Ibuprophen and acetaminophen are often used to bring down fever in children. However, these medicines will only help the child feel better for a short time.

When the medicine wears off, the fever will return. Your child will continue to have fever for as long as the illness lasts (usually 3-5 days). Also, these medicines will lower the fever but they are not expected to bring the temperature back to normal.

It is expected and helpful to have some fever while your child is sick.

Of course you want your child to be comfortable and you do not want your child to get dehydrated from a high fever but remember that the fever is helping your body fight infection.

Also when your child is sick, he or she should be resting. If you bring the temperature back down to normal with medicine than he will want to run around a play. The goal in using medicine for fever control is to keep your child comfortable while his body is fighting the illness.

Fevers will not continue to rise without treatment. The brain has a “set point” temperature that it will reach and then start to come down, even without medicine.

Medicines to bring down fever will not prevent a febrile seizure.

One in twenty five children will have a febrile seizure. It is impossible to predict and it is impossible to prevent. Remember that while they are scary, they are not dangerous.

Do not use medicine to try and prevent a seizure. Medicine for fever should only be used to keep your child comfortable.

It is most important to determine the cause of your child’s fever.

Fever is just a symptom.

If the fever is from strep throat or an ear infection then he might need antibiotics. If the fever is from a virus, then it will need to “run its course”.

You should bring your child to the doctor to help determine the cause of the fever. Once you know the cause, you can relax.

Medicines come in many shapes and sizes and they are dosed based on your child’s weight. To determine how much medicine your child should take, visit Allied Pediatrics – Med Dosage Resource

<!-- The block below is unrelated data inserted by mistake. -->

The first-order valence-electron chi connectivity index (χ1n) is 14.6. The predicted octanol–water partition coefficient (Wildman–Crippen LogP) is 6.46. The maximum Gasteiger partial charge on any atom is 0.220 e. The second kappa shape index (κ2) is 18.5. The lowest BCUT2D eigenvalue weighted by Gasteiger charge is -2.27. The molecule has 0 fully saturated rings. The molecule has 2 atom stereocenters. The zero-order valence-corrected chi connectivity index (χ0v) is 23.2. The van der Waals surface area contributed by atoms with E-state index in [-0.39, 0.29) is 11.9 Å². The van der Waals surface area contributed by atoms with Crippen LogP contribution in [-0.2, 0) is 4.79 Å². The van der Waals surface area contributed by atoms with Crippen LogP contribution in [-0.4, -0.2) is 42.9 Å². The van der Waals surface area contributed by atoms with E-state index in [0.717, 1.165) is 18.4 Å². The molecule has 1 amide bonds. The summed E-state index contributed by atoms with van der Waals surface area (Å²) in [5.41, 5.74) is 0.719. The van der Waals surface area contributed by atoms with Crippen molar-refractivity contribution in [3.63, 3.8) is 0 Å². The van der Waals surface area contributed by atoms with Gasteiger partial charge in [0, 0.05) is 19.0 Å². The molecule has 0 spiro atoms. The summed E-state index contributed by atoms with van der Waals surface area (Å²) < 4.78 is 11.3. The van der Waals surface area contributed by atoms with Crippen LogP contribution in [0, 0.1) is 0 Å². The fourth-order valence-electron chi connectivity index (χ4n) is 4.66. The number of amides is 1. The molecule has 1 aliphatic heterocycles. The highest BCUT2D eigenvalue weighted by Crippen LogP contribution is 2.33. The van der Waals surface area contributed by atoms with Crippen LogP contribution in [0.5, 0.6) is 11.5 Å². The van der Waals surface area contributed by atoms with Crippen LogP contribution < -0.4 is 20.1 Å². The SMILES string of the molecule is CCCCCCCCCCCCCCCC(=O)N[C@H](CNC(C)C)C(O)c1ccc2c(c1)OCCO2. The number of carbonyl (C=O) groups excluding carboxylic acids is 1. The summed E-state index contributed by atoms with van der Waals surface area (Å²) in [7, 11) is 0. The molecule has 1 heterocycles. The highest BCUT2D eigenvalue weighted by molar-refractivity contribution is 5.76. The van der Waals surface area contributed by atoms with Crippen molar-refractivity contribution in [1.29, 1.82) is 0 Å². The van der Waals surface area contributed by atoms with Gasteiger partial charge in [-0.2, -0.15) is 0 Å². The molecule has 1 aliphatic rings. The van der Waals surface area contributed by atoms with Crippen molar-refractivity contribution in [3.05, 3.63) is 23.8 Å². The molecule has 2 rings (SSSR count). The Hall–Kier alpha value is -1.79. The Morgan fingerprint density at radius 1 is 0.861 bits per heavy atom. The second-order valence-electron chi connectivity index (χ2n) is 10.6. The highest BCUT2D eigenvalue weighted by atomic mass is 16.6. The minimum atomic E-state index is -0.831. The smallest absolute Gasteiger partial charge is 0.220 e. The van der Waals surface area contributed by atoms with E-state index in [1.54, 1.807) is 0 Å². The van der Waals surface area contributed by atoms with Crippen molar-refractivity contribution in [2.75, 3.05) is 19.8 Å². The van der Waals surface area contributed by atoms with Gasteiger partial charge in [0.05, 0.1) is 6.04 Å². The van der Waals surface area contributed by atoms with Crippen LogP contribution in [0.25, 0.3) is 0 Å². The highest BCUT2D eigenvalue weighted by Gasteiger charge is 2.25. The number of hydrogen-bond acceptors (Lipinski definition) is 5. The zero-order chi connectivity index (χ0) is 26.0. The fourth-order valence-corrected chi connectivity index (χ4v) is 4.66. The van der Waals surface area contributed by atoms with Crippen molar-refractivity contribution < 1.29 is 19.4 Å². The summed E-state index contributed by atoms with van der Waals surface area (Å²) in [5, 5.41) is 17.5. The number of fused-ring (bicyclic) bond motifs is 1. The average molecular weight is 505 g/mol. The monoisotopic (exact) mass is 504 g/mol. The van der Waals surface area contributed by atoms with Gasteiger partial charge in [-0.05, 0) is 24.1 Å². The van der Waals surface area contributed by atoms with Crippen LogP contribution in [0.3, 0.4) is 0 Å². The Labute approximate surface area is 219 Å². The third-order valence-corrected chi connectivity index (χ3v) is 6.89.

Dr. Shaer is a pediatrician and a board certified lactation consultant (IBCLC). She is director of the Breastfeeding Medicine Center of Allied Pediatrics of New York.

1

My Child Has Ear Wax In His Ear, Should I Be Worried?

Written by Kristen Stuppy MD. Dr. Stuppy is a practicing pediatrician in Kansas. She feels privileged to be able to help families keep their children healthy and she loves watching entire families grow!  Dr Stuppy is active on Facebook and puts a more personal touch to pediatric topics on her blog.

5085250_f520We make ear wax, also known as cerumen. Many people are annoyed by wax buildup, but it has a purpose! Wax grabs all the dust, dirt, and other debris that gets into our ears.

It also moisturizes the ear canal ~ without it our ears become itchy. It even has special properties that prevent infection. That’s all good stuff, so don’t be too frustrated with a little wax!

Most often the wax moves from the inner part of the ear canal to the outer edge of the canal on its own.

It is amazing to me how our bodies are put together so perfectly: it is designed so the wax is made deep in the canal, then skin cells and wax migrate to the outer edge of the canal, taking with them debris! Some people naturally make dry wax, others make wet wax.

This can be due to genetics and other factors. The important thing to remember with this is how your wax tends to build up and how to best keep it from building up.

If wax builds up it can cause pain, itching, ringing in the ear, dizziness, decreased hearing, and infection. Inappropriate cleaning with hard and/or sharp objects (such as an cotton swabs or paperclips) can increase the risk of infection or even perforation of the ear drum.

Even special cotton swabs made “safe for ears” can push wax deeper and cause a solid collection of wax plugging up the canal.

How can parents help babies and kids keep their ears clean?

  • Routine bathing with clean warm water allowed to run into the ear followed by a gentle wiping with a cloth is all that is needed most of the time.
  • Ear drops made for wax removal with carbamide peroxide can be put in the ear as long as there is no hole in the ear drum or tubes. The oily peroxide acts to grab the wax and bubble it up. Then rinse with clean warm water and a soft cloth (see syringe tips below).
  • If there is excessive buildup, daily use of drops for 3-5 days followed by weekly use of the drops to prevent more buildup is recommended. (For particularly stubborn wax, using drops 2-3 times/day for 3-5 days initially can help.)